Graduate School of North American Studies, Freie Universität Berlin
4th International Conference, May 27- 28 2011: "American Bodies: Interdisciplinary Perspectives on Modes of Power"
In the tradition of the Graduate School of North American Studies, we welcome interdisciplinary and multidisciplinary contributions covering any topic relevant to the study of American bodies.
Bodies, both collective and individual, are the sites at which power is negotiated. America is composed of bodies – political, economic, religious, bodies of knowledge, of water, of work, of evidence, as well as constructs of race, gender, age, beauty and ablebodiedness. Bodies govern and are governed. They experience exposure and insecurity, they are demarcated, historicized, institutionalized, narrated, theorized, and visualized. Bodies in motion pictures can transcend boundaries in a fictional setting. The introduction of full body scanners at airports intimates the “body as a weapon” and indicates changed attitudes toward privacy and security, reinforcing stigmatization. Debates rage about how much power regulatory bodies should have over the stock market. Conceptualizing American bodies as matter and metaphor, this conference intends to create an open space for critical and interdisciplinary reflections on the construction, representation, exercise, experience, and translation of American bodies, seeking to uncover the modes of power present in North America.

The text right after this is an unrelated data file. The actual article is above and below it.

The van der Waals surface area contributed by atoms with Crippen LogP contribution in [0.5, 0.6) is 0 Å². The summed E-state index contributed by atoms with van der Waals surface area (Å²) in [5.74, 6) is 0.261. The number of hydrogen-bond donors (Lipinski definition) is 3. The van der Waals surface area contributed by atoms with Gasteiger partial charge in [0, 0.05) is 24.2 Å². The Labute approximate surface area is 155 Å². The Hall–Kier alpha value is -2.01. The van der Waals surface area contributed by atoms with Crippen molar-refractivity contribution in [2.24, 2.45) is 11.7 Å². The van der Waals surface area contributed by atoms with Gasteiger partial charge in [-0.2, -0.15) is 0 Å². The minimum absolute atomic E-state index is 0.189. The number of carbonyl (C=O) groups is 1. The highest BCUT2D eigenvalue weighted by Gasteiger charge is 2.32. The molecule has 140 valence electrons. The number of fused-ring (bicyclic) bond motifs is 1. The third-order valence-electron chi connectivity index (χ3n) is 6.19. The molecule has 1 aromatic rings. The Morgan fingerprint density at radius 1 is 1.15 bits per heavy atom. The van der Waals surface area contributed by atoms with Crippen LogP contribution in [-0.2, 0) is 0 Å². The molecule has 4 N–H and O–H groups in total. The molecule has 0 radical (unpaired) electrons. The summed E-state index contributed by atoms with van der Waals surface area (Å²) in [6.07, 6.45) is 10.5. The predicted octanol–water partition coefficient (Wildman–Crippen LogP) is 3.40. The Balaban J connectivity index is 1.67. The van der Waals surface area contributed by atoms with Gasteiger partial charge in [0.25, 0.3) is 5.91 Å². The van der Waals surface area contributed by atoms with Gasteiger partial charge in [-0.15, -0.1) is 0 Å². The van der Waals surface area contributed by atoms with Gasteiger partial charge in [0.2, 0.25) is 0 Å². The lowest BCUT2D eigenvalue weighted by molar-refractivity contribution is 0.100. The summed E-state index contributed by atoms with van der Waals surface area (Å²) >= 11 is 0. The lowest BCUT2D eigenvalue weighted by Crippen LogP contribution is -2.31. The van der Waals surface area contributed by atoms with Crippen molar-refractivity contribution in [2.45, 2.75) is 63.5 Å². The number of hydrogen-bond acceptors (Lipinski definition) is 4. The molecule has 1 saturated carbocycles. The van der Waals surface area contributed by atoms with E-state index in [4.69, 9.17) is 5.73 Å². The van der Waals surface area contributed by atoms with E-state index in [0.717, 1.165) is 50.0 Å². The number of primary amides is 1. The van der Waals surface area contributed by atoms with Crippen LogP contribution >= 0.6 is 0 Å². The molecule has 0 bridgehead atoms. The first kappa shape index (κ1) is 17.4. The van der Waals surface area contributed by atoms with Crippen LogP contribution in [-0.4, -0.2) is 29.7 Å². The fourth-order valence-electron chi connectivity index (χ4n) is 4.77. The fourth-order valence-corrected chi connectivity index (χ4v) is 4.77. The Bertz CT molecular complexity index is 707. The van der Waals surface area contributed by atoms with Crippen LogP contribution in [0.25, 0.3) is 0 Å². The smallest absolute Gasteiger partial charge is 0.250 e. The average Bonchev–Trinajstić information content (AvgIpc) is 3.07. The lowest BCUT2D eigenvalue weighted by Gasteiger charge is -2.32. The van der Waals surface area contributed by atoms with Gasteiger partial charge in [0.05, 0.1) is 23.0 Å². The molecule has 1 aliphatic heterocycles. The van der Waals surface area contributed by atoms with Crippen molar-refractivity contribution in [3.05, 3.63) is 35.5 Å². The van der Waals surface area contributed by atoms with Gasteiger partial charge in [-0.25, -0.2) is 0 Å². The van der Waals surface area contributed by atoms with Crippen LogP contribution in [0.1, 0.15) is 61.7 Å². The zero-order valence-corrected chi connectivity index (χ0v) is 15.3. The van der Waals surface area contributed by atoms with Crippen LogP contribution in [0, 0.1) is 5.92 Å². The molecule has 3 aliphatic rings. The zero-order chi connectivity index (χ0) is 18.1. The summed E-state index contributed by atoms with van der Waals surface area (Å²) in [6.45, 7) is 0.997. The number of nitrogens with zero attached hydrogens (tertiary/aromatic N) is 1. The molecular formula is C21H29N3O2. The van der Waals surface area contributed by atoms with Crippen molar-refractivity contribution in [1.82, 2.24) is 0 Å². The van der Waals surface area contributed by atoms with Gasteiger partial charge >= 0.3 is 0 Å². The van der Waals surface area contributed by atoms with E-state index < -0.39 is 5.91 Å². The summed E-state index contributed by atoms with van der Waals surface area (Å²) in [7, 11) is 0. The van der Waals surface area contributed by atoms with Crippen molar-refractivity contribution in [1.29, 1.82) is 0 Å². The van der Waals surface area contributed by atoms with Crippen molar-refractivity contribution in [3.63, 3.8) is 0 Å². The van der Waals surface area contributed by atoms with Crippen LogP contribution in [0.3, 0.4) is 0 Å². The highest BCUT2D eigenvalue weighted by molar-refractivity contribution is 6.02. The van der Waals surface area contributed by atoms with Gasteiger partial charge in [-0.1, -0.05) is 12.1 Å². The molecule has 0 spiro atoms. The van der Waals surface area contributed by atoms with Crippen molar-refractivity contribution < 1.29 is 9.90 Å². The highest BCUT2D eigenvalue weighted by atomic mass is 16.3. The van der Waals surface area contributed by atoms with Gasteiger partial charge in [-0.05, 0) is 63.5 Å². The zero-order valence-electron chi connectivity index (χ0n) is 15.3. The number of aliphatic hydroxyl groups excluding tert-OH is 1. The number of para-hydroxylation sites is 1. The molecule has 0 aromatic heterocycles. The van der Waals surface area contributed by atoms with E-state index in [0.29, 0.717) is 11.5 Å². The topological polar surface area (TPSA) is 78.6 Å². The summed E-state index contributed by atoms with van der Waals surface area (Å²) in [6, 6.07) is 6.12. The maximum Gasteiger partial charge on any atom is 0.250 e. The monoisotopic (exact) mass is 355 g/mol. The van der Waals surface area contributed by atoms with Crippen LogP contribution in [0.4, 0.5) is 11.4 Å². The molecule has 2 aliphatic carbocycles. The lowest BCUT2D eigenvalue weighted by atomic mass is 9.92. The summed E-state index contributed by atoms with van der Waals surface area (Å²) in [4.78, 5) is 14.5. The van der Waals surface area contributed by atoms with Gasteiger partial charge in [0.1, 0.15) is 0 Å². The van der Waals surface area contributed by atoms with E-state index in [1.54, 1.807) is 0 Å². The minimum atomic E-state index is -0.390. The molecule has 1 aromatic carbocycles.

Papers can address, but are not limited to, the following topics:
- Conceptualizations of power: Governmentality and Biopolitics
- Pressures of (in)security: the exposure, protection and transgression of bodies
- Corporations, regulatory bodies, and economic power
- (Un)American bodies? Histories of race, citizenship and immigration
- Transnationalism and diaspora; shapes of a ”nation”
- Conceptions of gender, masculinity, femininity, transgender, queer and identity
- Histories of the Physique: Perceptions of Health, Beauty and Ablebodiedness
- The body as a linguistic matter: Narrating and Interpreting “American” Bodies
- Bodies of work: literature, authorship, and canonization
- Bodies in motion: performance, film and television
- Bodies and networks: actors, objects and associations
- Painting Bodies: Representing the body in Fine Arts and illustrations
- Bodies of faith: the changing face of religion in America
- Bodies crossing borders, transcending boundaries: Tourists and migrants.
Abstracts should be limited to 250 words and be accompanied by the author’s name, e-mail address and institutional affiliation. The deadline for submission is February 11th, 2011. A confirmation email will be sent when we receive your abstract. Please submit all abstracts and questions to: firstname.lastname@example.org
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